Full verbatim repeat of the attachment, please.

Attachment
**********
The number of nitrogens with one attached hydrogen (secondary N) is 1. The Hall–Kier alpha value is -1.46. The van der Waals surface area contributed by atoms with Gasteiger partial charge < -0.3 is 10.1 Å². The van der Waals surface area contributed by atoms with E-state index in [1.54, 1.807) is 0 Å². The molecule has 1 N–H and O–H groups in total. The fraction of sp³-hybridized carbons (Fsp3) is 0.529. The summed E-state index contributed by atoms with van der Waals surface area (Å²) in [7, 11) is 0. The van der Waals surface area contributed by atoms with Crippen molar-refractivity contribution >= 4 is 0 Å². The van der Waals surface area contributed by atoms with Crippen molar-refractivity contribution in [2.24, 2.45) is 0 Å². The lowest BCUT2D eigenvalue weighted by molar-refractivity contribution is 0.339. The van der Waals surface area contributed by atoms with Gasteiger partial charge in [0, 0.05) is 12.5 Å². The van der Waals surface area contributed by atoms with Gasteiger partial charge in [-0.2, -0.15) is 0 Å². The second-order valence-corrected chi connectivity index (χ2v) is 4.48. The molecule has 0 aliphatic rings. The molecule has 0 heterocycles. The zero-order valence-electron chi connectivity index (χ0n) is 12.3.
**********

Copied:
The number of nitrogens with one attached hydrogen (secondary N) is 1. The Hall–Kier alpha value is -1.46. The van der Waals surface area contributed by atoms with Gasteiger partial charge < -0.3 is 10.1 Å². The van der Waals surface area contributed by atoms with E-state index in [1.54, 1.807) is 0 Å². The molecule has 1 N–H and O–H groups in total. The fraction of sp³-hybridized carbons (Fsp3) is 0.529. The summed E-state index contributed by atoms with van der Waals surface area (Å²) in [7, 11) is 0. The van der Waals surface area contributed by atoms with Crippen molar-refractivity contribution >= 4 is 0 Å². The van der Waals surface area contributed by atoms with Crippen molar-refractivity contribution in [2.24, 2.45) is 0 Å². The lowest BCUT2D eigenvalue weighted by molar-refractivity contribution is 0.339. The van der Waals surface area contributed by atoms with Gasteiger partial charge in [0, 0.05) is 12.5 Å². The van der Waals surface area contributed by atoms with Gasteiger partial charge in [-0.2, -0.15) is 0 Å². The second-order valence-corrected chi connectivity index (χ2v) is 4.48. The molecule has 0 aliphatic rings. The molecule has 0 heterocycles. The zero-order valence-electron chi connectivity index (χ0n) is 12.3.